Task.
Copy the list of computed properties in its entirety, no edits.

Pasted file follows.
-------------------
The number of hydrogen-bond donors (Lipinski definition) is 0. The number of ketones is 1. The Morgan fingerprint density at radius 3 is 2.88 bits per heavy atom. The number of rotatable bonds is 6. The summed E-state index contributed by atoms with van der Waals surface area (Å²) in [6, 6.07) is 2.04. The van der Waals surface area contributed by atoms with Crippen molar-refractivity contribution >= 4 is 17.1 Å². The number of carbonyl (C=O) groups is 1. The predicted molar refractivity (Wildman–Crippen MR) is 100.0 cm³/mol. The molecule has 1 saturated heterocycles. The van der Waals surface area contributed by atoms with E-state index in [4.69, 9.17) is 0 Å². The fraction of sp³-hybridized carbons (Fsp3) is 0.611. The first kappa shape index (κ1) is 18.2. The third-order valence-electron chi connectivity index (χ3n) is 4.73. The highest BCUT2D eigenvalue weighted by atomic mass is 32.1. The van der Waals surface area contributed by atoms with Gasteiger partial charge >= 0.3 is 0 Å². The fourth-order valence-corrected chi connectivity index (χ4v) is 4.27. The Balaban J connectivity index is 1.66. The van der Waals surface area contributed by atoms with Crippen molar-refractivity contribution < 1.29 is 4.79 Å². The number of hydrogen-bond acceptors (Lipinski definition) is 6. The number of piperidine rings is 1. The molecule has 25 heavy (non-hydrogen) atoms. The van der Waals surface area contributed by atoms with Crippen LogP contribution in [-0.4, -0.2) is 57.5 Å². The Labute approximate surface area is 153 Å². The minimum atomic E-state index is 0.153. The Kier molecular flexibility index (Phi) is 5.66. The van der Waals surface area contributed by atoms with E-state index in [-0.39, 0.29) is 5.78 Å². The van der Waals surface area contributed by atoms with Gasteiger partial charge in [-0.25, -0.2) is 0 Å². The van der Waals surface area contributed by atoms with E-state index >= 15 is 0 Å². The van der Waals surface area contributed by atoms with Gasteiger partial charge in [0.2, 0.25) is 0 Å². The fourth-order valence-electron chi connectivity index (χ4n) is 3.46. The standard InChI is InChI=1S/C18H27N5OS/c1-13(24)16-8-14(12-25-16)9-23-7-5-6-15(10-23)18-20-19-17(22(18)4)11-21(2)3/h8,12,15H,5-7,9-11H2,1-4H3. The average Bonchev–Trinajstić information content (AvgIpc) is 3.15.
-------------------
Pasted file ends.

The number of hydrogen-bond donors (Lipinski definition) is 0. The number of ketones is 1. The Morgan fingerprint density at radius 3 is 2.88 bits per heavy atom. The number of rotatable bonds is 6. The summed E-state index contributed by atoms with van der Waals surface area (Å²) in [6, 6.07) is 2.04. The van der Waals surface area contributed by atoms with Crippen molar-refractivity contribution >= 4 is 17.1 Å². The number of carbonyl (C=O) groups is 1. The predicted molar refractivity (Wildman–Crippen MR) is 100.0 cm³/mol. The molecule has 1 saturated heterocycles. The van der Waals surface area contributed by atoms with E-state index in [4.69, 9.17) is 0 Å². The fraction of sp³-hybridized carbons (Fsp3) is 0.611. The first kappa shape index (κ1) is 18.2. The third-order valence-electron chi connectivity index (χ3n) is 4.73. The highest BCUT2D eigenvalue weighted by atomic mass is 32.1. The van der Waals surface area contributed by atoms with Gasteiger partial charge >= 0.3 is 0 Å². The fourth-order valence-corrected chi connectivity index (χ4v) is 4.27. The Balaban J connectivity index is 1.66. The van der Waals surface area contributed by atoms with Crippen molar-refractivity contribution < 1.29 is 4.79 Å². The number of hydrogen-bond acceptors (Lipinski definition) is 6. The number of piperidine rings is 1. The molecule has 25 heavy (non-hydrogen) atoms. The van der Waals surface area contributed by atoms with Crippen LogP contribution in [-0.4, -0.2) is 57.5 Å². The Labute approximate surface area is 153 Å². The minimum atomic E-state index is 0.153. The Kier molecular flexibility index (Phi) is 5.66. The van der Waals surface area contributed by atoms with E-state index in [-0.39, 0.29) is 5.78 Å². The van der Waals surface area contributed by atoms with Gasteiger partial charge in [-0.25, -0.2) is 0 Å². The van der Waals surface area contributed by atoms with E-state index >= 15 is 0 Å². The van der Waals surface area contributed by atoms with Gasteiger partial charge in [0.2, 0.25) is 0 Å². The fourth-order valence-electron chi connectivity index (χ4n) is 3.46. The standard InChI is InChI=1S/C18H27N5OS/c1-13(24)16-8-14(12-25-16)9-23-7-5-6-15(10-23)18-20-19-17(22(18)4)11-21(2)3/h8,12,15H,5-7,9-11H2,1-4H3. The average Bonchev–Trinajstić information content (AvgIpc) is 3.15.